When calculating the depreciation of an asset, it is common to use an accelerated depreciation calculation, in which the calculated value of an asset is reduced by a larger amount during the first period of its lifetime, and smaller amounts during subsequent periods.
One of the most popular accelerated depreciation methods is the Double DecliningBalance Method, in which the straightline depreciation rate is doubled. A useful example of this is provided on the Wikipedia depreciation page
The Excel DDB function calculates the depreciation of an asset, using the Double Declining Balance Method, or another specified depreciation rate.
The syntax of the function is:
where the arguments are:
cost    The initial cost of the asset. 
salvage    The value of the asset at the end of its useful life. 
life    The number of periods over which the asset is to be depreciated. 
period    The period number for which you want to calculate the depreciation.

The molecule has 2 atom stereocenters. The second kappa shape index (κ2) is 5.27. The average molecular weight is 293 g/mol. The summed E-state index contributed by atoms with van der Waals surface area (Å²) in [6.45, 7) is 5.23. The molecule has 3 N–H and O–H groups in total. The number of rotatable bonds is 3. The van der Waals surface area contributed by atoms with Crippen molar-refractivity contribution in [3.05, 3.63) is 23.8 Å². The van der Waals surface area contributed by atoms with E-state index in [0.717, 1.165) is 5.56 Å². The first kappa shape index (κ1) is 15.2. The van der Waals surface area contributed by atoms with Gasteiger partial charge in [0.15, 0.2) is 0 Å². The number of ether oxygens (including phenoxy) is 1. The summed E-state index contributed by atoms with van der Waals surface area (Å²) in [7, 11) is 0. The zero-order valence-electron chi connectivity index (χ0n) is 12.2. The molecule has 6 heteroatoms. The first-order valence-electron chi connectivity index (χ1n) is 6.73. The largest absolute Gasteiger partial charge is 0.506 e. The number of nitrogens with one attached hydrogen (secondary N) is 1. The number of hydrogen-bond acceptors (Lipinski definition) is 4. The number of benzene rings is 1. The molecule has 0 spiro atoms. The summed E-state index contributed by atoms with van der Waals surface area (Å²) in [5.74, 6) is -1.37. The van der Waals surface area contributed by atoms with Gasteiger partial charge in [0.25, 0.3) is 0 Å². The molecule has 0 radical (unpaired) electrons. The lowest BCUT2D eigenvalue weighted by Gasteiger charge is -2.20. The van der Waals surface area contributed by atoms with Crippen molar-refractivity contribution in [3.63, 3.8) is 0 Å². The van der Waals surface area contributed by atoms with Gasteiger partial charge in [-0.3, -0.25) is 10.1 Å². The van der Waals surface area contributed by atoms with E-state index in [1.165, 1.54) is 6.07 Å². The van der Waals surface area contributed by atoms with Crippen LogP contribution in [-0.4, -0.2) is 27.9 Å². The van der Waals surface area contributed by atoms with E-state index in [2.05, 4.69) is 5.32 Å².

[factor]   
An optional argument that is used to specify the rate of depreciation. If the [factor] argument is omitted from the function, it takes on the default value of 2 (denoting the double declining depreciation method). 
In the example below, the DDB function uses the double declining depreciation method to calculate the yearly depreciation of an asset that costs $10,000 at the start of year 1, and has a salvage value of $1,000 after 5 years.
Formulas:

Results:

Further details and examples of the Excel DDB function are provided on the Microsoft Office website.
If you get an error from the Excel DDB Function, this is likely to be one of the following:
#NUM!   
Occurs if either:

#VALUE!    Occurs if any of the supplied arguments are nonnumeric.